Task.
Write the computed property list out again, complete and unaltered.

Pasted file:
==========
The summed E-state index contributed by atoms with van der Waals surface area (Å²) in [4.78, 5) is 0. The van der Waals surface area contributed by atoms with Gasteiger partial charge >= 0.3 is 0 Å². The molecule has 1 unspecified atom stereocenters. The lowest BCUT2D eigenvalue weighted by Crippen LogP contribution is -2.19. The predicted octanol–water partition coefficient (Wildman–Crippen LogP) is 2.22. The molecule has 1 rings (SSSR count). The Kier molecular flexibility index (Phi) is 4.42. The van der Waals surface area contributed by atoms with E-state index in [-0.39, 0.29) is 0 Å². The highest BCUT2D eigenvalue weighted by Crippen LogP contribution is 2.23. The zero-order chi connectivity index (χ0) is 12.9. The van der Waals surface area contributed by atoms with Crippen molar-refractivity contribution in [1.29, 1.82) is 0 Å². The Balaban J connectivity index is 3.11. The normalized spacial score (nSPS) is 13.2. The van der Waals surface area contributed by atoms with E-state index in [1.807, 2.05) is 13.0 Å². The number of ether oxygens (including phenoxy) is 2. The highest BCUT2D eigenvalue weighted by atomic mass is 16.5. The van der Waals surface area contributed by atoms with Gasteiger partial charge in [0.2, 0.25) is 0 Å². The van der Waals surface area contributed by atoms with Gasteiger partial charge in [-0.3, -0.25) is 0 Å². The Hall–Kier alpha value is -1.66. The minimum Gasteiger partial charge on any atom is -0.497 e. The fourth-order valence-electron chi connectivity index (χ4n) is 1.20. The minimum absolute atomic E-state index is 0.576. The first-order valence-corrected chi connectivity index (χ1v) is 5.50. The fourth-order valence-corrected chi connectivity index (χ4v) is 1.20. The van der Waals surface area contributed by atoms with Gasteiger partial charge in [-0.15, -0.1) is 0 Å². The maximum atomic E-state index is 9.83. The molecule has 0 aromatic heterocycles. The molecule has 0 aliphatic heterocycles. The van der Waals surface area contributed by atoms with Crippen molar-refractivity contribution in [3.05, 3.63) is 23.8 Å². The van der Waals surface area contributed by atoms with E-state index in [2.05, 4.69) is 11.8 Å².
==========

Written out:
The summed E-state index contributed by atoms with van der Waals surface area (Å²) in [4.78, 5) is 0. The van der Waals surface area contributed by atoms with Gasteiger partial charge >= 0.3 is 0 Å². The molecule has 1 unspecified atom stereocenters. The lowest BCUT2D eigenvalue weighted by Crippen LogP contribution is -2.19. The predicted octanol–water partition coefficient (Wildman–Crippen LogP) is 2.22. The molecule has 1 rings (SSSR count). The Kier molecular flexibility index (Phi) is 4.42. The van der Waals surface area contributed by atoms with E-state index in [-0.39, 0.29) is 0 Å². The highest BCUT2D eigenvalue weighted by Crippen LogP contribution is 2.23. The zero-order chi connectivity index (χ0) is 12.9. The van der Waals surface area contributed by atoms with Crippen molar-refractivity contribution in [1.29, 1.82) is 0 Å². The Balaban J connectivity index is 3.11. The normalized spacial score (nSPS) is 13.2. The van der Waals surface area contributed by atoms with E-state index in [1.807, 2.05) is 13.0 Å². The number of ether oxygens (including phenoxy) is 2. The highest BCUT2D eigenvalue weighted by atomic mass is 16.5. The van der Waals surface area contributed by atoms with Gasteiger partial charge in [0.2, 0.25) is 0 Å². The van der Waals surface area contributed by atoms with Gasteiger partial charge in [-0.3, -0.25) is 0 Å². The Hall–Kier alpha value is -1.66. The minimum Gasteiger partial charge on any atom is -0.497 e. The fourth-order valence-electron chi connectivity index (χ4n) is 1.20. The minimum absolute atomic E-state index is 0.576. The first-order valence-corrected chi connectivity index (χ1v) is 5.50. The fourth-order valence-corrected chi connectivity index (χ4v) is 1.20. The van der Waals surface area contributed by atoms with Gasteiger partial charge in [-0.15, -0.1) is 0 Å². The maximum atomic E-state index is 9.83. The molecule has 0 aromatic heterocycles. The molecule has 0 aliphatic heterocycles. The van der Waals surface area contributed by atoms with Crippen molar-refractivity contribution in [3.05, 3.63) is 23.8 Å². The van der Waals surface area contributed by atoms with E-state index in [2.05, 4.69) is 11.8 Å².